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Why Is Romney So Casual About the JPMorgan Chase $3 Billion Loss?

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Why is Romney so seemingly casual about JPMorgan Chase Bank's recent loss of $3 billion? Immediately, 10 percent was shaved off the stock price and bank analysts were talking about the mega-bank possibly cutting its quarterly dividend if losses continue to mount? In the best spirit of laissez faire capitalism, Mitt Romney said:

The leadership of that company will be held accountable for this trading loss, but we don't want to punish companies, he told NBC's "Today" program. "There was no taxpayer money at risk. All of the losses went to investors, which is how it works in a public market.

The New York Daily News reported "'the $2 billion JPMorgan lost, someone else gained,' Romney told conservative blogger Ed Morrissey."

Romney has called for the repeal of Dodd-Frank. In return, bankers have deserted President Obama donating instead to the Romney campaign. According to The Huffington Post, "Wall Street dollars now favor Republican candidates over the president by more than a 5 to 1 margin, with the majority going to Mitt Romney, whose ties to the financial sector date back to his time at private equity powerhouse Bain Capital."

It can be argued Dodd-Frank helps small businesses. For example, it includes a provision that forced banks to cut the fees they collect from merchants whenever a customer swipes a debit card.

Curiously, Romney seems to be a passive observer of events. Romney supported TARP and therefore, given his deregulatory stance, seems to think the taxpayer should always be willing to bail out his friends, the plutocrats, whenever they speculate with customer deposits and lose. Not sharing Romney's feline contentment, many are concerned that the Volcker Rule, which forbids banks from speculating with customer's funds and is not yet implemented, would not have prevented this huge loss. The way the bill was written, the financial industry still has too much influence over the final language of the rule as it is being written by regulators. To his credit, Romney does call for oversight and transparency of the derivatives market.

Of course, Chase was in a good position to shoulder the loss, as it is projected to earn $4 billion after taxes despite the huge one-time loss. But what if it had been made by a bank in a weaker financial position? Again, taxpayers to the rescue!

Romney's support of tax cuts for the wealthy and corporations is consistent with his general attitude that the wealthy are the drivers of the economy. If the wealthy get tax cuts, won't they just look for the best possible return given the risk no matter where it may be in the world? I mean, the wealthy are not necessarily job creators. After all, weren't Google and Apple both started in a garage? Was Mark Zuckerberg rich when he had the idea for Facebook or just an undergraduate content with having enough money for pizza on the weekend? Of course, no longer!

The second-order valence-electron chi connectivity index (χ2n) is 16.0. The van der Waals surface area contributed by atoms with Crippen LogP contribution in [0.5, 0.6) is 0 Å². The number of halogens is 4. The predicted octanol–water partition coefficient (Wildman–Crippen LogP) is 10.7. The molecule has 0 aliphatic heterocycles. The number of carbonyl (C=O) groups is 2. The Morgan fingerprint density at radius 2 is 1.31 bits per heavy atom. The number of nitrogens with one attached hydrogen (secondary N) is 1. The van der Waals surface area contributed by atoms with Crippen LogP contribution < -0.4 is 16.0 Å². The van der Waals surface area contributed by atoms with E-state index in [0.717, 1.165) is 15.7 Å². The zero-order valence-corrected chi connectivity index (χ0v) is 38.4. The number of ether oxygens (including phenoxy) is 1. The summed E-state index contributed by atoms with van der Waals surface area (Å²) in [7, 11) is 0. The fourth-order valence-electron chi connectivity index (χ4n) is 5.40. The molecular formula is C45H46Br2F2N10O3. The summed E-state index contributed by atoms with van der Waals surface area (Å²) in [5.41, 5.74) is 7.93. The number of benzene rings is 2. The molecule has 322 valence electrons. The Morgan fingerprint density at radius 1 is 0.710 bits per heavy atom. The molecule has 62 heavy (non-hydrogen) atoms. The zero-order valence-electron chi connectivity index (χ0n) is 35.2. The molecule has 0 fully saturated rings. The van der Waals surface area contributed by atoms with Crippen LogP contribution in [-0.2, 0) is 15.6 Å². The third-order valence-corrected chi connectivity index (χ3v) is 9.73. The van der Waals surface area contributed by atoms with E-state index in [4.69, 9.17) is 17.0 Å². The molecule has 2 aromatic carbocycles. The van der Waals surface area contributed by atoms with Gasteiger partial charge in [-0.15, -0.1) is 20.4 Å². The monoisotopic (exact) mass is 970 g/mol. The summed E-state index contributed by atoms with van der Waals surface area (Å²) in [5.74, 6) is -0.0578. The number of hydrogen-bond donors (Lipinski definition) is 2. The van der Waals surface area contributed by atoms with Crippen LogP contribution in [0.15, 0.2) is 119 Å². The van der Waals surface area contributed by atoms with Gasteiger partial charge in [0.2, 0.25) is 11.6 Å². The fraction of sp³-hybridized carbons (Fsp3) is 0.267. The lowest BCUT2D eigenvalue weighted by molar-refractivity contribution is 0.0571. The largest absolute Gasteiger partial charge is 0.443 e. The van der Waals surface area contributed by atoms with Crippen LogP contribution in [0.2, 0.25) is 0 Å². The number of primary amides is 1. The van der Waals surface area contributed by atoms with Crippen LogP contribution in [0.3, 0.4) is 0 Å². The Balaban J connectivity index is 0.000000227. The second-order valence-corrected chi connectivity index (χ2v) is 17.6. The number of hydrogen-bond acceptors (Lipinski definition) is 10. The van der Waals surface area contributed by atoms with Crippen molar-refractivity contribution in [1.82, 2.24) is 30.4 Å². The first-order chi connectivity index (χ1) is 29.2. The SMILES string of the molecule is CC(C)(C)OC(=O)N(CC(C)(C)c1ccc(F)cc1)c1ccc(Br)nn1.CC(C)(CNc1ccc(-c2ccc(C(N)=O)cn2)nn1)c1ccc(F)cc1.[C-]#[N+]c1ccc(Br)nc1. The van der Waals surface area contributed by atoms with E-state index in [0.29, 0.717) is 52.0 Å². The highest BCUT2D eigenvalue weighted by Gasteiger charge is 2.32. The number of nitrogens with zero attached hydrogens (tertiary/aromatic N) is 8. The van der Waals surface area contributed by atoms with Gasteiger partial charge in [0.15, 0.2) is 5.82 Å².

But the founders of these famous companies with world-changing technologies only became wealthy after the business was begun and not before. It is a very aristocratic view to think that only the rich start businesses or that the rich will not hire with slightly higher tax rates when it is demand that controls business expansion and not tax rates.

If cutting taxes for the wealthy created jobs, we would have seen much greater job creation during the Bush years, instead of the 600,000 private sector jobs lost during Bush's two terms. The idea that the wealthy create all the jobs is antiquated and patrician and the mega-banks have already proven that they can not police themselves, as even Alan Greenspan admitted to.

Why place our bets on Romney when his election may open the door to a return of the days of excessive risk taking and taxpayer funded bailouts? Why spin the wheel again arguing that this time Wall Street will bet correctly?

Governing a nation is much different than making investors wealthy and Romney seems to fail the leadership test.

Bill Schneider's opinion for Politico noted: "Actually, there's a good reason you can't run government like a business: Business is not a democracy. If business were a democracy -- if, say, workers got to vote on the boss -- it would be unproductive, wasteful and hopelessly gridlocked."

Romney may just govern the nation as he ran the businesses acquired by Bain Capital by loading us up with debt, declaring bankruptcy, and selling off the pieces for profit!

While Romney argues that corporations are people, are corporations really just immature teens driven by their hormones who want to borrow daddy's car again immediately after wrecking it? After all, where banks are productive to the nation's economy is by doing traditional lending to mom and pop businesses, students to pursue higher education, and families to buy homes instead of excessive, reckless gambling. Mitt Romney is again dangling the keys to the family car in front of them!